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Resizing the Root Filesystem

Uwe Hermann has described how to resize a root filesystem after booting from a live-cd or recovery disk [1]. He makes some good points about resizing an LVM PV (which I hadn’t even realised was possible).

The following paragraph is outdated, see the update at the end:
Incidentally it should be noted that if your root filesystem is an LVM logical volume then it can’t be resized without booting from a different device because the way LVM appears to work is that the LV in question is locked, then files under /etc/lvm/ are written, and then the LV is unlocked. If the LV in question contains /etc/lvm then you deadlock your root filesystem and need to press reset. Of course if your root filesystem is on an LV which has been encrypted via cryptsetup (the LV is encrypted not the PV) then a live resize of the root filesystem can work as locking the LV merely means that write-backs from the encryption layer don’t get committed. I’m not sure if this means that data written to an encrypted device is less stable (testing this is on my todo list).

If your root filesystem is on a partition of a hard drive (such as /dev/hda2) then it is possible to extend it without booting from different media. There is nothing stopping you from running fdisk and deleting the partition of your root filesystem and recreating it. When you exit fdisk it will call an ioctl() to re-read the partition table, the kernel code counts the number of open file handles related to the device and if the number is greater than 1 (fdisk has one open handle) then it refuses to re-read the table. So you can use fdisk to change the root partition and then reboot to have the change be noticed. After that ext2online can be used to take advantage of the extra space (if the filesystem has a recent enough version of the ext3 disk format).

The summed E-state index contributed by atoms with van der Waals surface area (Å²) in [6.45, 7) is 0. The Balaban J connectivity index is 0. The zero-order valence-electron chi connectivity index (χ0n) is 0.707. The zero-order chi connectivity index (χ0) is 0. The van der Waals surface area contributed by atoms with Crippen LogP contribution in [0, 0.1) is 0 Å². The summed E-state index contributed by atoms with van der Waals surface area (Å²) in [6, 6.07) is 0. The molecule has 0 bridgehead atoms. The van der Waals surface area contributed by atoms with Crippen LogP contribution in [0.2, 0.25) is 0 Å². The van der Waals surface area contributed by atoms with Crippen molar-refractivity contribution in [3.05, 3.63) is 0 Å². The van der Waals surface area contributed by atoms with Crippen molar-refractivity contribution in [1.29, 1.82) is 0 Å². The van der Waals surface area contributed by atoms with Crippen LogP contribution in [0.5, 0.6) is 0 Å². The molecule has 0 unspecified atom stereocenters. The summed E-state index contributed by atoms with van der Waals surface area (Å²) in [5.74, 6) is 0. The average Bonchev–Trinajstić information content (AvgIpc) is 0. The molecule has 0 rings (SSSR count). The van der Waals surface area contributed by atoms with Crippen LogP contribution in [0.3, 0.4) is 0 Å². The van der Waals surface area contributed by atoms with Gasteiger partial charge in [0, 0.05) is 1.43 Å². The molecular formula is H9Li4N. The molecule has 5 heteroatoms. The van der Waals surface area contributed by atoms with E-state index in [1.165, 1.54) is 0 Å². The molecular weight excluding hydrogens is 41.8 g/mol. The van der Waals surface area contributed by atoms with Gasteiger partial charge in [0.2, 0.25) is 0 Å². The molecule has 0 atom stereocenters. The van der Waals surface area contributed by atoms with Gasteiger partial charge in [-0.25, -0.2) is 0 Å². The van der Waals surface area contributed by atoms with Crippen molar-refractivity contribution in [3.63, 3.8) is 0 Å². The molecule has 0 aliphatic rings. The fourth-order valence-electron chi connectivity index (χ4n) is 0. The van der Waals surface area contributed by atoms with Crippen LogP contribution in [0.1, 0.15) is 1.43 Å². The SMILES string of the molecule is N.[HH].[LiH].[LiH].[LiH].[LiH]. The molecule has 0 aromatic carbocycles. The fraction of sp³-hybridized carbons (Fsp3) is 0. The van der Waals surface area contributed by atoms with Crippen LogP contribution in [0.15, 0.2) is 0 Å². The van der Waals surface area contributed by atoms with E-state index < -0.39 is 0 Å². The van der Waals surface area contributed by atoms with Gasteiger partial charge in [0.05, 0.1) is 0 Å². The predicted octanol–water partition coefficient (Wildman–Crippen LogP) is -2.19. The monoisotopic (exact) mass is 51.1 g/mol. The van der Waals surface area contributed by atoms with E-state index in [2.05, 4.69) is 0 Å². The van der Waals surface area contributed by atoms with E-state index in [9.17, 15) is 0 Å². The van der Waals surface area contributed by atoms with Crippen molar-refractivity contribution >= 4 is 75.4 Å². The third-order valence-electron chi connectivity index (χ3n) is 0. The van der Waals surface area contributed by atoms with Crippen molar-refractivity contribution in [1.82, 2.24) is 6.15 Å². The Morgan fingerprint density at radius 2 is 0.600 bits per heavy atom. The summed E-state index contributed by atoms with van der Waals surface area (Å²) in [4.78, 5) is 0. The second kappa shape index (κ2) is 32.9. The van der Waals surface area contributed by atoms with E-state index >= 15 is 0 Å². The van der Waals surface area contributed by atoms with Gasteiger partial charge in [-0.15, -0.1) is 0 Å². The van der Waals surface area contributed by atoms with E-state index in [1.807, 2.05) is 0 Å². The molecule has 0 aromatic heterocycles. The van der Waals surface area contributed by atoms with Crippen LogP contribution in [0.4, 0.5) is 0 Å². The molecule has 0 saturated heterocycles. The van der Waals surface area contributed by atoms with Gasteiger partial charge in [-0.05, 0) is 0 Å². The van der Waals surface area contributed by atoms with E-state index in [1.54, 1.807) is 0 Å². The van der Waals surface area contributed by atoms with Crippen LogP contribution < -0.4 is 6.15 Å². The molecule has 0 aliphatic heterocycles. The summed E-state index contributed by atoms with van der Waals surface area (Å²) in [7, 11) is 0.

One thing he didn’t mention is that if you do need to boot from another device to manipulate your root filesystem (which should be quite rare if you are bold and know the tricks) then you can always use your swap space. To do this you simply run swapoff and then run mkfs on the device that had been used for swap (incidentally there is nothing really special about the swap space, but it does tend to often be used for such recovery operations simply because it has no data that persists across a reboot).

The minimum set of files that need to be copied to a temporary filesystem is usually /bin, /sbin, /dev, /lib (excluding all directories under /lib/modules apart from the one related to the kernel you are using), and /etc. Also you should make directories /proc, /sys, and /selinux (if the machine in question runs SE Linux). The aim is not to copy enough files for the machine to run in a regular manner, merely enough to allow manipulating all filesystems and logical volumes. Often for such recovery I boot with init=/bin/bash as a kernel parameter to skip the regular init and just start with a shell. Note that when you use init=/bin/bash you end up with a shell that has no job control and ^C is not enabled, if you want to run a command that might not terminate of it’s own accord then the command “openvt /bin/bash” can be used to start another session with reasonable terminal settings.

I recommend that anyone who wants to work as a sys-admin experiment with such procedures on a test machine. There are lots of interesting things that you can learn and interesting ways that you can break your system when performing such operations.

Update: Wouter points out that the LVM bug of deadlocking the root filesystem has been fixed and that you can also use ext2online to resize the mounted filesystem [2].

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